3D-printed food to ‘sentient’ chatbots – five Big Ideas Live highlights | Science & Tech News

From the UK’s role in space racing and the future of war to burgers and 3D printing robots, Big Ideas Live has delivered smoothly when it comes to how science and technology are impacting the world. We.

There are opportunities for visitors to try out some of the innovations they can welcome in their home, including online shopping. metaverseAs smartphone panels have delved deeper into big tech, social media and more.

Such a panel created a revelation about Facebook history addresses content interference with electionsWhile The future of Twitter under Elon Musk is an ongoing topic.

We do not blame you if you can not continue – here are five key points you may have missed.

Big Ideas Live As It Happened

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Top of Big Ideas Live

Former Google engineer insists chatbot AI sensitive

Former Google engineer Blake Lemoine speaks to Sky News data and forensic correspondent Tom Cheshire About working with artificial intelligence after this year’s eviction. For claiming that its new chatbot is empathetic.

He used his appearance on the show to double his claim, claiming it gave him “The most complicated conversation about emotions I have ever had.”

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“It understands what it is, its relationship with the whole world, that it is not human, and it has modern ideas and perspectives that I have never encountered before on these topics,” he added. Add.

Read more:
We have launched a new Google chatbot to test

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Can the machine feel it?

3D printing gives you food and fashion

One technological innovation on display is 3D printing – yes indeed.

Edwin Bark, senior vice president of Redefine Meat, explains that the process can “replicate complex meat structures” in a way that most plant-based options do not.

Items such as fat, blood and muscle can be taken into consideration, allowing the creation of different “cuts” of meat.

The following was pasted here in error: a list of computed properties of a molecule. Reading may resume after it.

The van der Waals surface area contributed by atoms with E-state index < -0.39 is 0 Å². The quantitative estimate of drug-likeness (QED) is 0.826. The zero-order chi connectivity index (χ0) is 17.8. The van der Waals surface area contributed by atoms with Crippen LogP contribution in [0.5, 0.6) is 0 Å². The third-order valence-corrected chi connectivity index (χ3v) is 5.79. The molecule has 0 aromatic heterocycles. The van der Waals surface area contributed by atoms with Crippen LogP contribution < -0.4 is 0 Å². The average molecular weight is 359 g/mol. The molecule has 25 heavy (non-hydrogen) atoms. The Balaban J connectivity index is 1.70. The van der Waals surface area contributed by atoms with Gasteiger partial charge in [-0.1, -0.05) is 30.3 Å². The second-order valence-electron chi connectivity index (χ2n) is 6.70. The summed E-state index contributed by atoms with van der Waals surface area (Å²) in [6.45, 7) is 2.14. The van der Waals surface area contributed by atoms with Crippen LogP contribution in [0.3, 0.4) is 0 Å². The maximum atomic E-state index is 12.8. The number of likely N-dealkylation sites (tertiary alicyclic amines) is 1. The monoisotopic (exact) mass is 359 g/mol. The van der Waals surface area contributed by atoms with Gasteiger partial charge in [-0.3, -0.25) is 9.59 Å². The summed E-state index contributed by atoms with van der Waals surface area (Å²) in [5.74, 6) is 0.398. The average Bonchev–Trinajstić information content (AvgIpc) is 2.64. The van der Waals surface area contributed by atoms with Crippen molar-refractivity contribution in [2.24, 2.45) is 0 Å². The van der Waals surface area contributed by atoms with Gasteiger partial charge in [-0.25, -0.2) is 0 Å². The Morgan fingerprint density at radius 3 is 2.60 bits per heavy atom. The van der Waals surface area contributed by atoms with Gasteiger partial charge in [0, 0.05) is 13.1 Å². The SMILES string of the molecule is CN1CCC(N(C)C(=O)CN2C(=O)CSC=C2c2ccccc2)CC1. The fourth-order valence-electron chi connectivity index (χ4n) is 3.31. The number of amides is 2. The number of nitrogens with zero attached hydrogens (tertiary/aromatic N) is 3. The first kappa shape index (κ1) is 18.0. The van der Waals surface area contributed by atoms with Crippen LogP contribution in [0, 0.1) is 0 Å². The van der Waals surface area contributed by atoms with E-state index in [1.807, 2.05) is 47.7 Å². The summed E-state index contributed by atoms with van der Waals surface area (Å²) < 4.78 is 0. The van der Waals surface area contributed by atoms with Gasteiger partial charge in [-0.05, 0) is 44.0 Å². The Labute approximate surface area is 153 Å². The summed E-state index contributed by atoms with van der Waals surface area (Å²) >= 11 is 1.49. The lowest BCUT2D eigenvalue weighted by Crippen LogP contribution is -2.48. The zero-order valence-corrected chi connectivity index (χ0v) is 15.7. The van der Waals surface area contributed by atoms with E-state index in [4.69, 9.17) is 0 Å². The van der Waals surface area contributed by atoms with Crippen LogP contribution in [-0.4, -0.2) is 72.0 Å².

And if that’s not enough, 3D printing is also being shown as a way to enhance fashion.

Ofer Libo from Stratasys explains how processes called polyjets produce smooth and accurate parts that can be added to fabric, giving designers “a whole new set of tools to work with.”

“It allows you to create elaborate designs in terms of geometry, light and texture,” he added.

Additional highlights from our own blog:
Mirror on the wall … How is my sitting?
Watch out! Robots are serving chocolate pretzels!

3D printing on Stratasys show
Image:
3D printing on Stratasys show

Britain’s first rocket launch is close to us.

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It’s a big week for space – NASA’s historic launch of Artemis 1 Happened early Wednesday morning and a moment later the UK gave Spaceport Cornwall all the clarity. Home rocket launch.

Cosmic Girl, a redesigned Virgin Atlantic Boeing 747, will take off from a port near Newquay and launch a rocket capable of carrying satellites into orbit.

Melissa Thorpe, president of Spaceport Cornwall, told Sky News science correspondent Thomas Moore that years of work were “accomplished.”

“We are very proud of what it will do for the UK,” she said, with the expected launch this month.

Read more:
Can Britain become a scientific power?

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Why are we still running into space?

Artwork that jumps off the wall

The most eye-catching exhibition is a varied painting by artist Tim Fowler.

Visitors are invited to scan a QR code nearby, which opens a small section of Adobe Aero augmented reality on your phone, promising to display his pieces in 3D through entertainment by Mohamad Aaqib.

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Once you have scanned your surroundings using your phone camera, 3D art now appears on your device screen and scaled to the environment, meaning anyone can take this wonderful art object home. Souvenirs.

“We are far from killer robots”

Technology can be as scary as it’s exciting, and science fiction has not really made sense of AI for years.

But Nigel Inkster, former chief operating officer at MI6, has made it clear that we will not have to worry about the “killer robot” Terminator style any time soon.

Capture on panel:
Social Media Coordination
Can ‘clusters’ unlock future technology?

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How technology is changing the war

Speaking more broadly about the deployment of Internet capabilities in modern warfare, Inkster said the Ukraine conflict is proof that the strategy of the 20th century remains the most effective.

“Russia has decided that rather than removing the infrastructure by the Internet, it would be easier to destroy it physically,” the former intelligence chief noted.

As for the Ukrainian army, they “overcame a larger scale and in the presence of a well-prepared force. “More than ever, through the skills of each commander on the ground.”

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